Top Ten

March 13, 2007

Grad Student Demandset to Overwhelm Ontario

A report released yesterday by the Ontario Confederation of University Faculty Associations (OCUFA) says that the province's universities do not have sufficient faculty supervisors to accommodate the looming double cohort's move to graduate studies.  The report points out shortfalls in both funding and planning, and warns schools not to take on more students than they can handle. Government estimates predict about 37,000 grad students in Fall 2007, a 30% increase over 2006.  680 News | OCUFA News Release | Read the Report (PDF)

Ontario Universities go to Field with Biocar

uGuelph, uToronto and uWindsor will share $6 million from the province toward building a "green biocar," a vehicle with a fully eco-friendly interior made from composites of agricultural crops such as corn and wheat -- including dashboard, seats, headrests, door panels, etc.  16 sciences are involved in the project.  The funding comes from the Ontario Research Fund's Research Excellence Program.  uGuelph News Release

NB Students are Drop-Out Risks

The New Brunswick Commission on Post-Secondary Education is moving forward and last week released a discussion paper to the public.  Referencing another study, the paper states that 20% of university students in the province drop out after their first year.  Some students may drift into university unsure of what they want to do, or because of parental expectations.  Other students blame inadequate high school guidance departments.  The Commission argues that enrolling students who end up dropping out is a waste of money for all concerned.  CBC

uVic & Ecole Polytechnique take Engineering Prizes

The University of Victoria and Ecole Polytechnique de Montreal each took a first-place spot at last weekend's Canadian Engineering Competition, in the Innovative Design and Consulting Engineering categories respectively. McMaster's teams took silver in both categories.  McMaster's entry in Innovative Design was the CPR Glove, which has received a substantial amount of press coverage.  uSask students took third in Innovative Design, and uAlberta took third in consulting engineering.  21 universities from across the country took part in the competition. McMaster News Release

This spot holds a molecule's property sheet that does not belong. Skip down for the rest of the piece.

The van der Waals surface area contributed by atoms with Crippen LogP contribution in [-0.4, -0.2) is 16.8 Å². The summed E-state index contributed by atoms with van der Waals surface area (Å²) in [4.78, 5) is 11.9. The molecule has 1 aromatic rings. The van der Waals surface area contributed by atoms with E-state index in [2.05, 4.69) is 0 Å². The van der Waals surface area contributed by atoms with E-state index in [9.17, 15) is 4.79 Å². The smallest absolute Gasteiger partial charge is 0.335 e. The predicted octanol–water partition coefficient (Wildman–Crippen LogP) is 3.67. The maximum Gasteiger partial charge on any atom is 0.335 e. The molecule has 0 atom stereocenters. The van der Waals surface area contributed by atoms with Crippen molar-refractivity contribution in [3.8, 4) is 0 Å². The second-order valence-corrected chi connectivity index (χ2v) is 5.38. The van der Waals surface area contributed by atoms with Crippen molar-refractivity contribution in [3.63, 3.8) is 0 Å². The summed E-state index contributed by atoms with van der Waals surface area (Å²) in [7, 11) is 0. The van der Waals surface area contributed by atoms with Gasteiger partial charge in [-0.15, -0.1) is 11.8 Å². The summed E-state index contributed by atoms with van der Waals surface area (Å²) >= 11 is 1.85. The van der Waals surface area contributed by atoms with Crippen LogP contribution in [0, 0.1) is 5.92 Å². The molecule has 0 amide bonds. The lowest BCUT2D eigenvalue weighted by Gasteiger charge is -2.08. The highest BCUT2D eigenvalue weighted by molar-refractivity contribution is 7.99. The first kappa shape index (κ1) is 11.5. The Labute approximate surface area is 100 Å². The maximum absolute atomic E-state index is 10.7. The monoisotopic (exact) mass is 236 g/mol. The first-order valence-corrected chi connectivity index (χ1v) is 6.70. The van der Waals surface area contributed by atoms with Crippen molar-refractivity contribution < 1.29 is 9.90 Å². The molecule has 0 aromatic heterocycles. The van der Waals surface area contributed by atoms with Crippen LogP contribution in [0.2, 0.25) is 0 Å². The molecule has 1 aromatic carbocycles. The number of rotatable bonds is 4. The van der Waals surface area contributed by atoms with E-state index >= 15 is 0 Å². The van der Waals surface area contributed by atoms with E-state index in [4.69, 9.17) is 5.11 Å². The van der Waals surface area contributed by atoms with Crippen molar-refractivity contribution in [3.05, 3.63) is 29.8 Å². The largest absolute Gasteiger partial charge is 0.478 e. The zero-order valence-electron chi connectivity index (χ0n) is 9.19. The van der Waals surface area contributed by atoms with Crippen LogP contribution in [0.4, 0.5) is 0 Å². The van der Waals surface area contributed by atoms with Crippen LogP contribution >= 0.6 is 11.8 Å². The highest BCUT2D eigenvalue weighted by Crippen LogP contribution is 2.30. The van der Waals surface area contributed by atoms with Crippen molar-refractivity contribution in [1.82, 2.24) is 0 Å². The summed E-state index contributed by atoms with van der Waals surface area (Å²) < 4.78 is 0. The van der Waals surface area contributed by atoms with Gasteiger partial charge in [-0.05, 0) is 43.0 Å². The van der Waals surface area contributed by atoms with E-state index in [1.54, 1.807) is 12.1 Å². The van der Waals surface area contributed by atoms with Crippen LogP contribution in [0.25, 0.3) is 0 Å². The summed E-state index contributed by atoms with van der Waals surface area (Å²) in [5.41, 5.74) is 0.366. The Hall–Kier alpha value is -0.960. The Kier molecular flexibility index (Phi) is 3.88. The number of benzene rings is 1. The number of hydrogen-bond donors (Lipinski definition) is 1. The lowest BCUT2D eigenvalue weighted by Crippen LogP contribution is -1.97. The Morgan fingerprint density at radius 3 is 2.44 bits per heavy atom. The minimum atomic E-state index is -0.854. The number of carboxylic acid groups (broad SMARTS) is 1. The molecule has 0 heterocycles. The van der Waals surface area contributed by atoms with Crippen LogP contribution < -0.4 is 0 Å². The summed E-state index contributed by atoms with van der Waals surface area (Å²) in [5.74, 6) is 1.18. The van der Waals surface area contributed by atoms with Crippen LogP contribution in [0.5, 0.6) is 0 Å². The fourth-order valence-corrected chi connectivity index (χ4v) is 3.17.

Dalhousie Reserves Med School Spots for New Canadians

10 residency positions at Dalhousie University will be set aside for international medical grads who are either Canadian citizens or permanent residents.  This unique enrolment approach aims to create spots for qualified international applicants, hopefully leading to new doctors in the area.  Nova Scotia and New Brunswick are both experiencing a shortage of doctors.  NS will fund 8 of the spots, and NB will fund the other 2. Canadian Press

Brock Researcher gets $1.5 Million for Honduras Project

A Brock University researcher is the recipient of a $1.5 million grant from the Global Health Research Initiative.  Prof Ana Sanchez will be working with a researcher at the Universidad Nacional Autonoma de Honduras to help fight infectious diseases in Honduras Honduras is reputed to have one of the highest rates for AIDS, tuberculosis and malaria in Central America, and is also the victim of several ancient diseases as well.  The Global Health Research Initiative is a partnership between the CIHR, the International Development Research Centre, Health Canada and  the Canadian International Development Agency.  Brock News Release

Lansbridge U Closure has Repercussions

The closure of Lansbridge University in Vancouver might affect the school's Fredericton NB branch.  Lansbridge in Fredericton has been in operation since 1999.  Previous graduates of both schools will also feel the impact of the closure as a shadow falls on their Lansbridge degrees.  CBC

Stanford Loses $2.5 Million Donor over Exxon Partnership

A $2.5 million donation to Stanford has been retracted by private donor and movie producer Steve Bing, who was alarmed by Stanford's 10-year, $100 million partnership with Exxon Mobil.  Bing has previously donated a total of $22.5 million to Stanford, but called the university president to say that he would no longer contribute to the school, and is calling other donors to similarly halt their support of the school. Bing objects to an attempt at "greenwashing" the oil company's image.  The Mercury News

Are Textbooks the Hidden Cost of Education?

 We've always found textbook pricing to be a favourite complaint of PSE students in focus groups, particularly as prices exceed $140 for books that seldom get used. Some US students report a total cost of $4,500 in books throughout their programs. Now, government bodies in Minnesota , California , Connecticut and elsewhere are considering legislation that would place controls on textbook publishing and costs, as well as criteria for requiring students to buy a particular book.  Publishers say such legislation would interfere with their contitutional rights, and the academic freedom of faculty to assign required reading.  The Contra Costa Times/Associated Press | CNN

Wikipedia to require Disclosure from Academics

Last week, it was discovered that a Wikipedia contributor, supposedly a tenured professor, was actually a 24-year old without even a doctorate.  In the aftermath of the scandal, Wikipedia has announced that it will now require credentialed contributors to identify themselves, rather than logging in under pseudonyms.  Anonymous users may still contribute to the site, but the new policy will not give educational authority to undeserving contributors.  The Chronicle of Higher Education (Subscription Required)